Mini Heart Pies | A Simple and Sweet Valentine’s Day Treat

Adorable and Easy Mini Heart Pies |

These mini heart pies are not an adorable Valentine’s Day treat, but they’re fun for kids to make and bake. My little bakers, ages 3 and 5, were invested in every step along the way and practiced these skills in this kitchen project:

  • press heart shapes out of the dough
  • measure and mix ingredients
  • use a basting brush
  • crimp pies
  • use best judgment to fill pies
  • problem-solve when we ran amok (keep reading for more on that)

Adorable and Easy Mini Heart Pies |

Let me start with the hero shot, just in case you’re on the fence about this recipe. OMG! This pie not only looked good, but it was downright delicious. This is my half of the heart I shared with my husband (awwwww).

measure ingredients

Mini Heart Pies: Tools

To start, you’ll probably want to pick up a Heart-shaped Pocket Pie Mold. We found a similar one in the house goods section of Target, just before Valentine’s Day. Not to fret if you don’t have a pie mold, with just a little more attention and work, you could also make these with a heart-shaped cookie cutter. We have this one, and I bet it would do the job.

Mini Heart Pies: Ingredients

Makes 4 mini heart pies. This recipe is adapted from one that came with our mold.

  • Pie Crust or pastry dough
  • 1 cup berries
  • 2 teaspoons corn starch
  • 1/3 cup sugar
  • 1 egg

How to make Mini Heart Pies

  1. Pre-heat oven to 400 degrees.
  2. Set up a cookie sheet, covered with parchment paper.
  3. Coat your pocket pie mold with a bit of oil. You don’t want your crust sticking to it, after all.
  4. Mix the sugar and corn starch in a small bowl.
  5. Whisk the egg in another bowl.
  6. Roll out your dough and cut hearts from it with the back of the heart-shaped pie mold.
  7. Place a heart on both sides of the mold. Fill the center of one side with about 2 tablespoons of berries.
  8. Sprinkle 1 tablespoon of the sugar mixture on top of the berries.
  9. With the basting brush, coat the edges of the heart with egg.
  10. Press the two sides of the mold together. Open it up and place the mini heart pie on the parchment-covered cookie sheet.
  11. Cover the pie with a layer of egg and sprinkle more sugar mixture on top.
  12. Continue until all the dough is gone.
  13. Bake for 20 minutes, or until the dough is golden brown.

Here’s a visual of how we made our mini heart pies…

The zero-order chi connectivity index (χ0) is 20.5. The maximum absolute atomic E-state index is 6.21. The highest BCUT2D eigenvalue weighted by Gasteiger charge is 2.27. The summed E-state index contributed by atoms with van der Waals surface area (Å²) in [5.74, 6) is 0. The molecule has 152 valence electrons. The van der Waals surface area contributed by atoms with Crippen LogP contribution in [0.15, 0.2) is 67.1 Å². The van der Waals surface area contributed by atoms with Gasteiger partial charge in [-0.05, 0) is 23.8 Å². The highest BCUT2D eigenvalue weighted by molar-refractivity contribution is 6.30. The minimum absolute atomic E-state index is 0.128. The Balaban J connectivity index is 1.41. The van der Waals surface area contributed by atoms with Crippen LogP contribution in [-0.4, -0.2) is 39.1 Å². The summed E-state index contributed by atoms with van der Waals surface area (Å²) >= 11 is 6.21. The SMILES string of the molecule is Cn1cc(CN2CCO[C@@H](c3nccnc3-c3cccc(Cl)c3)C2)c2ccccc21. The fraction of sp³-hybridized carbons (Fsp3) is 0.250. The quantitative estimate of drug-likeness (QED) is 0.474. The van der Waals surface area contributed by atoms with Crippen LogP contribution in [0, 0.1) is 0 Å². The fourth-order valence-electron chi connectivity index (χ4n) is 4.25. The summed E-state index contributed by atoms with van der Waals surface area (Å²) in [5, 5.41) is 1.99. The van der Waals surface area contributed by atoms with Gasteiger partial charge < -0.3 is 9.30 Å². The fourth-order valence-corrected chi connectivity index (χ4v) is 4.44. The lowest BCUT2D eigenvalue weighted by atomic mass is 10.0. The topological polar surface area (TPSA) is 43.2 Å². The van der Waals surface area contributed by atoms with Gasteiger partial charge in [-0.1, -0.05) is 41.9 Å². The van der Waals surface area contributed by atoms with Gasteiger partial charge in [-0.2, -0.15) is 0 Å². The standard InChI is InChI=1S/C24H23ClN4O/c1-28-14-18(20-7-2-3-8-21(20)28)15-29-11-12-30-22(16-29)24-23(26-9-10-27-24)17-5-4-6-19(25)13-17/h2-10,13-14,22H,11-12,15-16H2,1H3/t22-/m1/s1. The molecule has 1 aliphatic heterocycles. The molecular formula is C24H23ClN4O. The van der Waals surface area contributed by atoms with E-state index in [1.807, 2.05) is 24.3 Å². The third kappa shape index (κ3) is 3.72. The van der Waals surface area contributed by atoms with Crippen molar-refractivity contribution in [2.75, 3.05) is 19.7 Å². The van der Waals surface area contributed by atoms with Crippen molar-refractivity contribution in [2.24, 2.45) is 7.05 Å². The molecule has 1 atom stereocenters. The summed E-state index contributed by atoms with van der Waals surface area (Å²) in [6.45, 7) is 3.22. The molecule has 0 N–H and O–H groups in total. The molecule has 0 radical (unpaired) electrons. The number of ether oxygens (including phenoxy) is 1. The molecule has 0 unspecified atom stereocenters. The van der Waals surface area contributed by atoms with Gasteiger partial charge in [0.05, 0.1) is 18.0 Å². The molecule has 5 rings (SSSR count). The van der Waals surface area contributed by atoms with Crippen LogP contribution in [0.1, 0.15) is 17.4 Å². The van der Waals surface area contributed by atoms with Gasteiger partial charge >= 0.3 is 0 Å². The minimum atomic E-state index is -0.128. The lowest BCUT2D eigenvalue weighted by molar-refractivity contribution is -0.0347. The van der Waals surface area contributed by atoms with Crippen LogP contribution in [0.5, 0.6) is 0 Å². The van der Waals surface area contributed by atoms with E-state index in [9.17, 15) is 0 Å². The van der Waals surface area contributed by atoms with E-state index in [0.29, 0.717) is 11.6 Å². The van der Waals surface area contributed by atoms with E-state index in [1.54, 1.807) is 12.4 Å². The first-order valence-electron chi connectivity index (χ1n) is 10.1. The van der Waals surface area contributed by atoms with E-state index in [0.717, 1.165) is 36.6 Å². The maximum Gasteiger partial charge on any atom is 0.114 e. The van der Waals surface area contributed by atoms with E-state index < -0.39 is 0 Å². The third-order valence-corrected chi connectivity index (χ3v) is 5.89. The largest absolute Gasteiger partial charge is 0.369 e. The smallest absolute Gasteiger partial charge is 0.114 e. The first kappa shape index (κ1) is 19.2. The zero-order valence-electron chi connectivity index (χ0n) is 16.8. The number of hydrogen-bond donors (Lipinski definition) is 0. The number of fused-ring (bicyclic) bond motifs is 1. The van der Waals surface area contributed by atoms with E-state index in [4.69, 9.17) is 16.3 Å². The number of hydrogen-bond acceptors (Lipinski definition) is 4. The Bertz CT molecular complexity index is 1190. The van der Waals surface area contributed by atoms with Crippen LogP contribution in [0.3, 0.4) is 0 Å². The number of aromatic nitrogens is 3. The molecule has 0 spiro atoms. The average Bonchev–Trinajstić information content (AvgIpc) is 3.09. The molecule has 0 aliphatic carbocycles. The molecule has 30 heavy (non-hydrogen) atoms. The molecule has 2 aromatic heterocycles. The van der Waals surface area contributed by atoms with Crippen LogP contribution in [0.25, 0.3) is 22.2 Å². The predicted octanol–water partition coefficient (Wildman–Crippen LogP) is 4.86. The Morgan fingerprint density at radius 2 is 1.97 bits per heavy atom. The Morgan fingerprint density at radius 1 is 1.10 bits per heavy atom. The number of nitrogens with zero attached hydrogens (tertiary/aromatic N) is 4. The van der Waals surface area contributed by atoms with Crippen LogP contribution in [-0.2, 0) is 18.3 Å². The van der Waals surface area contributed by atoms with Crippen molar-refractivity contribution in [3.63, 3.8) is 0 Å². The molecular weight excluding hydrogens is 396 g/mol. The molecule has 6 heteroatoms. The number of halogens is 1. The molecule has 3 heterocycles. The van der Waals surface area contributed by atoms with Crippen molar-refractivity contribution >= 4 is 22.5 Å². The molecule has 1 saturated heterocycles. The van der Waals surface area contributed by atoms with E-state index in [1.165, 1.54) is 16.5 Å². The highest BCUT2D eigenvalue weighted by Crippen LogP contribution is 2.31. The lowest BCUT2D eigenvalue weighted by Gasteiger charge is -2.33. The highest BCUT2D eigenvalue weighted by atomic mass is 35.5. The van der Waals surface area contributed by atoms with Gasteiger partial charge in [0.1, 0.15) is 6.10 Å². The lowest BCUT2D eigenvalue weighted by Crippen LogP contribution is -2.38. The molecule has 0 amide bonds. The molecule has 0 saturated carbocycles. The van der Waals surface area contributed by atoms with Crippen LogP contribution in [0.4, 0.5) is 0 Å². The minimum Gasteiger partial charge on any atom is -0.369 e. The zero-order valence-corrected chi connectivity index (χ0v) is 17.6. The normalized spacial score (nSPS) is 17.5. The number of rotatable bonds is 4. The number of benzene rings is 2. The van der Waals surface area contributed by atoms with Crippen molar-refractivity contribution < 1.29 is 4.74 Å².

press out hearts

The heart stamping is so fun for kids.

We used our favorite freezer pie crust from Trader Joe’s, but any crust should do the trick. Two of these come rolled up in a box and we just used one of them. We let the dough defrost while we had breakfast, and it was ready to go a couple hours later.

sprinkle on sugar

Next up: fill with the ingredients. Since its winter and berries aren’t’ in season, we used frozen berries. In the end, they may have made for more runny pies, but the flavor was to-die-for-good. No worries there.

The kids took turns filling the pies with berries, coating the edges with egg and sprinkling the sugar mixture on top.

Brush on egg

On our first mini heart pie we learned the importance of oiling the pie press BEFORE putting all the ingredients inside. Needless to say, our dough made a big sticky mess and didn’t want to come out of the mold without a fight.

Since we didn’t want to lose any of that amazing filling, we did a quick brainstorm on what to do and decided to turn the scraps into pie balls and hamentaschen. And please don’t look up “pie balls” unless you want a totally different image in your head than the photo that follows.

oven surprises

In the end, we ended up with two mini heart pies, two hamentashen, and five pie balls, but if you stick to just mini heart pies, you should be able to get four of them out of this recipe.


mini heart pies

Heart Sewing Cards for Preschoolers

It’s always fun to add a seasonal twist to the activities we do with children, and these sewing cards for preschoolers can be easily adapted to any holiday, interest, or season.

Simple sewing cards for preschoolers |

Valentine’s Day is right around the corner so we stitched a heart shape, but consider a shamrock for St. Patrick’s Day, pine tree for Christmas, or a fish in the middle of summer.

Note: This post contains Amazon affiliate links for your convenience.

Benefits of sewing cards for preschoolers

  • Develop hand-eye coordination
  • Learn the basics of sewing
  • Practice fine motor skills

There are lots of reasons to try this activity. You might have a child, like mine, who loves to dive into mom’s sewing stash or you might want to help your child develop fine motor skills. Whatever the reason, your child should have fun with this sewing cards activity. If you get started and it proves more frustrating than fun, put this aside for a couple weeks or months, and then try again.

Sewing Cards for Preschoolers Supplies

Simple sewing cards for preschoolers |

Simple sewing cards for preschoolers |


  1. Cut a rectangle shape from the chipboard box. The piece in the photo is about 6″ x 9″.
  2. Poke holes into the chipboard with the needle.
  3. Thread the needle with embroidery floss. Encourage your child to choose the color/s. For inexperienced sewers you’ll want to double-thread the needle by making a double-length of floss and then tie the two ends together at the end. This will keep the thread from slipping out of the needle eye while stitching.
  4. Show your child how to push the needle up through one hole, and then back down through the next. Pull the needle taught each time it goes through a hole.
  5. Tie the end off and cut the extra thread after you reach the last hole.

Simple sewing cards for preschoolers |

After they stitched all the way around the hearts, my kids added some embellishments with markers, glue, sequins, and rhinestones. This should be fun, so let them go wild and see what they come up with.

Simple sewing cards for preschoolers |

More Sewing Projects and Ideas

Even Toddlers Can Sew: A great intro to sewing project

Machine Sewing with a Preschooler

How did you teach your children to sew? Thoughts from our Facebook page.

A 5-star, affordable entry-level sewing machine via Amazon

This Pinterest Board of sewing projects for kids


How to cut a heart out of paper

This may be obvious to some of you, but given what people search for this time of year, I know there are many of you who want to know how to cut a heart out of paper.